Do holiday companies have blacklists?

By | Category: Travel news

46-96573_ButlinsLogoThat is the claim that has been made to the Equality and Human Rights Commission (EHRC) in the UK.

In particular, it has been told that both Butlin’s and Pontin’s are keeping secret “blacklists” of Irish Traveller families. According to The Independent, which broke the story earlier this week, two separate families had their holidays cancelled due to the fact they the companies involved said they were not on the electoral register. Both are part of the Traveller community which is officially recognised as an ethnic minority and therefore discrimination – if proven – is illegal. This story has echoes of an almost identical story which also invloved Butlins which the Western Daily Press ran two years ago.

Butlin’s played the security card according to The Independent, quoting a spokesman who said, “As with all large party sizes for breaks around the festive period, our terms state that all UK-based adults in the party must appear on the electoral register… It is essential that we can be certain who our guests are. The safety and security of all those who visit a Butlin’s resort is our primary concern.” That argument won’t hold water. I seem to remember that many home grown terrorists that have been caught have been settled in this country for years and years and therefore would be on the register

Whilst these particular cases only involve Travellers, the questions that need asking is whether blacklists operate at all; if they do what sorts of people are on the list and in what markets do they operate. Is it confined to just the domestic holiday market or does it include overseas package holidays as well?

Probably most companies have lists – in their minds if not written down – of previous customers that it would prefer never to darken their doorstep again. We know that airlines are clamping down on those passengers exhibiting aggressive behaviour (probably drunkenness) towards passengers and crew with some people receiving bans. I am not talking about those incidents but about companies having a general list and not necessarily refusing to sell holidays to them but saying that those holidays in which the potential customer was interested have sold out or that only much more expensive holidays remain.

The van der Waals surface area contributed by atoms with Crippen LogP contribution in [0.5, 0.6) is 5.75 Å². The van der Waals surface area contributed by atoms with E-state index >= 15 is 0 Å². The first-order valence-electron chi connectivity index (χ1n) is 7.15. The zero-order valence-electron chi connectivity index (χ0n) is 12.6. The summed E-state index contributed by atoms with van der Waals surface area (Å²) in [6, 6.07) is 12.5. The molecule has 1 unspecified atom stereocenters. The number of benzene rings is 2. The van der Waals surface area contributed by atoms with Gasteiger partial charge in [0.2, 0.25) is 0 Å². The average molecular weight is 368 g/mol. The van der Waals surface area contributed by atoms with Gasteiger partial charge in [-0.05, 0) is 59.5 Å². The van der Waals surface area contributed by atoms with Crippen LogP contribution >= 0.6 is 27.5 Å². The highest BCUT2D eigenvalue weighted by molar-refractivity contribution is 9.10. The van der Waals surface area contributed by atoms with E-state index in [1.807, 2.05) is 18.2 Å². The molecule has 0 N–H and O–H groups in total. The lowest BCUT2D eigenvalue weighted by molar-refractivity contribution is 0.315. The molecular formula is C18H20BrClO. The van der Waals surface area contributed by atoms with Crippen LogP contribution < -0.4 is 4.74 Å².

Why do I wonder whether blacklists might exist?

Because the story in The Independent reminded me of an incident of which I was aware in the 1990’s. Then, a company selling travel insurance was trying to build a list of people who had made claims on more than one occasion. It was planning to use that list to quote high if not exorbitant premiums to dissuade them from buying the insurance on offer. You could say that the company was pursuing good business practice by trying to minimise its risk. You could also say that the claims might have been totally justified in the first place and that the approach of the company was morally dubious.

Does anybody know if holiday companies operate such lists?

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